SAN DIEGO—Microsoft is rejiggering its roadmap for its family of Microsoft Business Solutions (MBS) ERP and CRM offerings.
At the annual MBS Convergence customer conference here, Microsoft executives on Monday outlined the latest roadmap for the companys Axapta, Great Plains, Navision, Solomon, Microsoft CRM and other related wares.
The biggest—and most confusing—change is around Microsofts Project Green. At last years Convergence show, Microsoft officials were not keen on talking about Green. This year, Microsofts MBS brass are delivering a new, evolutionary Green message and timetable.
The unified Green platform, as of last year, was slated to arrive by 2008. But now Microsoft isnt talking about a unified platform at all.
Instead, it is talking about two different Green “waves” via which it will make more of its existing ERP (enterprise resource planning) offerings look and work more similarly.
In Wave 1, which is “now,” according to Microsoft Senior Vice President Doug Burgum, Microsoft will deliver a common “role-based user experience” across its existing MBS family.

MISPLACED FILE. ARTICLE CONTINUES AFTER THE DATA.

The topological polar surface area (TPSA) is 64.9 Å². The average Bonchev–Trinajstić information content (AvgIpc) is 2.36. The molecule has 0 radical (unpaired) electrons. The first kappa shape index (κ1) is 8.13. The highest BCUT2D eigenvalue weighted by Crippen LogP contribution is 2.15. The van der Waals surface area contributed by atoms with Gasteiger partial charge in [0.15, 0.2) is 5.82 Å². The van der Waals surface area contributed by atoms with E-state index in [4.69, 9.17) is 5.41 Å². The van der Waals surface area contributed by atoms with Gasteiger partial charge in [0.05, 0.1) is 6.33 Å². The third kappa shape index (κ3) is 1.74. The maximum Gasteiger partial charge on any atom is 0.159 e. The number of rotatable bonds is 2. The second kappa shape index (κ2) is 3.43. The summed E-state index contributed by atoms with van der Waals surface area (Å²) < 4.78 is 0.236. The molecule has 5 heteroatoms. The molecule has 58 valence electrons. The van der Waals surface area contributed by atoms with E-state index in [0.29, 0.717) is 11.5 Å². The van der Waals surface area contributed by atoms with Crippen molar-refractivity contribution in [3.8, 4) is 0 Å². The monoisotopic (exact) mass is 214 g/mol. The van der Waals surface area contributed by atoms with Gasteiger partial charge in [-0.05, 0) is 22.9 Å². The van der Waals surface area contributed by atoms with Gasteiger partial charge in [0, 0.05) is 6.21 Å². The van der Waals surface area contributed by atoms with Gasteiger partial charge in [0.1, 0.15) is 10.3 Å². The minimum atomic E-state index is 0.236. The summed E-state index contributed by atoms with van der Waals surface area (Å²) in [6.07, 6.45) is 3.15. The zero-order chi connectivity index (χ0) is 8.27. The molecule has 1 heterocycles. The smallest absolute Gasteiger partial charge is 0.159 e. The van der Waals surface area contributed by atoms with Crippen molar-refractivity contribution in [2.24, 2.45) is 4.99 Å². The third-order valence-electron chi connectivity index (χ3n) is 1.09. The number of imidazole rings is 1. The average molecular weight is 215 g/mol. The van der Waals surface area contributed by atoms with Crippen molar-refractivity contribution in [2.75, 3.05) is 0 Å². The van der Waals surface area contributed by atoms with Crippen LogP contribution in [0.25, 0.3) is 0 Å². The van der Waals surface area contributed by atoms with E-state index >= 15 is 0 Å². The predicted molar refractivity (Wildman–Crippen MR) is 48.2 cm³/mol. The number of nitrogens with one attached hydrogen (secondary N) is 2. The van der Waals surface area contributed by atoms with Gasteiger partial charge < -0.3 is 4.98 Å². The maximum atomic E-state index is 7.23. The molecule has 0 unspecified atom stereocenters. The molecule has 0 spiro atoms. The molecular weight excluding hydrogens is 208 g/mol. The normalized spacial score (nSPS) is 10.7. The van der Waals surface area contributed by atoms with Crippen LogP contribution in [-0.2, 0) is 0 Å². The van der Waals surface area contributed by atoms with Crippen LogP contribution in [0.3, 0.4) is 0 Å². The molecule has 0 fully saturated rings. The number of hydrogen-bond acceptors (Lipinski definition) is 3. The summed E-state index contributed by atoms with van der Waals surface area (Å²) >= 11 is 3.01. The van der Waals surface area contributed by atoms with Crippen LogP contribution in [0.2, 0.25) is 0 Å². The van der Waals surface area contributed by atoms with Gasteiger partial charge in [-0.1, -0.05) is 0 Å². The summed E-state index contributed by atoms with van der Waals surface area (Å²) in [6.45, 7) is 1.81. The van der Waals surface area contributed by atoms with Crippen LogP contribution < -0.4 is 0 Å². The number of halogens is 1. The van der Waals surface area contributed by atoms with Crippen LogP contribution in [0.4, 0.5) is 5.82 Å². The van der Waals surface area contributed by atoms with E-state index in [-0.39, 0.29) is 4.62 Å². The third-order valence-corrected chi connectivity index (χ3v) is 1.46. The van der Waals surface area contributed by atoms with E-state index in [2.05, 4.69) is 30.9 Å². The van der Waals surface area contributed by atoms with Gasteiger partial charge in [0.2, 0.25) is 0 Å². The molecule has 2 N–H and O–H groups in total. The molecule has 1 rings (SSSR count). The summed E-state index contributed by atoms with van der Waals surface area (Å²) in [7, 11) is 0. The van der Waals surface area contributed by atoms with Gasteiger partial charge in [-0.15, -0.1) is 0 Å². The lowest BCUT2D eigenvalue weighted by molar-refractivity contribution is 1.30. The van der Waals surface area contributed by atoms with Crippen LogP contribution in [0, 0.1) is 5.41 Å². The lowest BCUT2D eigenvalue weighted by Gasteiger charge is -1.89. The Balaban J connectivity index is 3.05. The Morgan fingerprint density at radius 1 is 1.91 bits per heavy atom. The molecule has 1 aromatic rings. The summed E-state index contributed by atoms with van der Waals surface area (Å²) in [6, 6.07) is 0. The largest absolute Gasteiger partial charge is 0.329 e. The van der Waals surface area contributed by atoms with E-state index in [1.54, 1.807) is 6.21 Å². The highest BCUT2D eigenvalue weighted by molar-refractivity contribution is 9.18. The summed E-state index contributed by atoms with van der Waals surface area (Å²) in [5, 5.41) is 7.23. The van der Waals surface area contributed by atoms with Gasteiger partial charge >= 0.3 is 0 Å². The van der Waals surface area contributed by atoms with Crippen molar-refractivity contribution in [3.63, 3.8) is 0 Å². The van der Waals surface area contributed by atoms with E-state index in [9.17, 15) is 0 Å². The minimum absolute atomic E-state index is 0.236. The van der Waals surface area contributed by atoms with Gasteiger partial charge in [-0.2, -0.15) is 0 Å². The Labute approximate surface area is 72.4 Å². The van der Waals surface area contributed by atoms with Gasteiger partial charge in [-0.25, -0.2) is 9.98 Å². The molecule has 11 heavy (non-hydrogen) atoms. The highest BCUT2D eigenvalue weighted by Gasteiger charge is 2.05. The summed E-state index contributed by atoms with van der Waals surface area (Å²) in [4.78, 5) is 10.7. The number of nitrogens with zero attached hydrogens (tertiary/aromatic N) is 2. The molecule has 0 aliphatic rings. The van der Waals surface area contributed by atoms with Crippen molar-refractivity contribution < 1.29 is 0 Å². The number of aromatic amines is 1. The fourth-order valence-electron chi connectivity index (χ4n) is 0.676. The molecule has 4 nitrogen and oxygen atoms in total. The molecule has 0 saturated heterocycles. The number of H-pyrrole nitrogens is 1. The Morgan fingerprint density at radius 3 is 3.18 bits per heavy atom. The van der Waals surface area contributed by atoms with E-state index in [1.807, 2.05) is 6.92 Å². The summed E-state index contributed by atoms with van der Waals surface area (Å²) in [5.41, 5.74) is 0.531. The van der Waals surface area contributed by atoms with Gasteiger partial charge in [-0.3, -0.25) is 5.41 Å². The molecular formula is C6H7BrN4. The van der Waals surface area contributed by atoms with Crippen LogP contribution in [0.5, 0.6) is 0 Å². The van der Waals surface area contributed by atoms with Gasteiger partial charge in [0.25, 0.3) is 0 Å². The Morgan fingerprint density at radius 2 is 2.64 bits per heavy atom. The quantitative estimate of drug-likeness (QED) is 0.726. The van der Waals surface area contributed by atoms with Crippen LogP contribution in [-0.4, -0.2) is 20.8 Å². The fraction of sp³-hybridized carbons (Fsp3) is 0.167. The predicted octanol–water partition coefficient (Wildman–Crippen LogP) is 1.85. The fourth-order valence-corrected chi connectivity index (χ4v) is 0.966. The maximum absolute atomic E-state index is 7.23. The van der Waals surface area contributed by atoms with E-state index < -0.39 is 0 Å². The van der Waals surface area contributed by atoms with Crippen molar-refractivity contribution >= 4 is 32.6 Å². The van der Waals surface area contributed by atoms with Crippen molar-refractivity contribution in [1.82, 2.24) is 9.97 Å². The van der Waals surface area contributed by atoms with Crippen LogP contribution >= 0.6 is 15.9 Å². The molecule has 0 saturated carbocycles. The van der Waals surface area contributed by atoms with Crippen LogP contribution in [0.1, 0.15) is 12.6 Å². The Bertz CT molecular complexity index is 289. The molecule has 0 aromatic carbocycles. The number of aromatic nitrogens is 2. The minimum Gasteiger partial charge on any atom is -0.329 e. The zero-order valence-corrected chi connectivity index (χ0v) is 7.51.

It also will make SharePoint the common portal and workflow engine for the MBS products and surface SQL-Server-based “contextual business intelligence” across its MBS products, Burgum told attendees of his Monday Convergence kick-off keynote.
Wave 2, which Burgum characterized as “more of a next-year thing,” will bring more commonality to the different MBS offerings. Microsoft expects to introduce with Wave 2 common model-drive design processes; alignment with Longhorn, the Windows client release due in 2006; and alignment with Office 12, the version of Office due in 2006.
Burgum said to expect Green Wave 1 to run from 2005 to 2007 and Wave 2 to run from 2008 to some unspecified future date. He did not provide any kind of date as to when the final, unified code base that originally was known as Green will ship.
Burgum told keynote attendees that Microsoft is extending the life-cycle support for its Axapta, Great Plains, Solomon, Navision and Microsoft CRM applications from three years to five years.
That way, wherever Microsoft is in its upgrade cycle, customers can opt to stay with the versions of the MBS products that they have installed and worked with for a longer period of time.
At the same time, Burgum told keynote attendees to expect Microsoft to release upgrades of all four of its ERP lines by the latter half of 2006.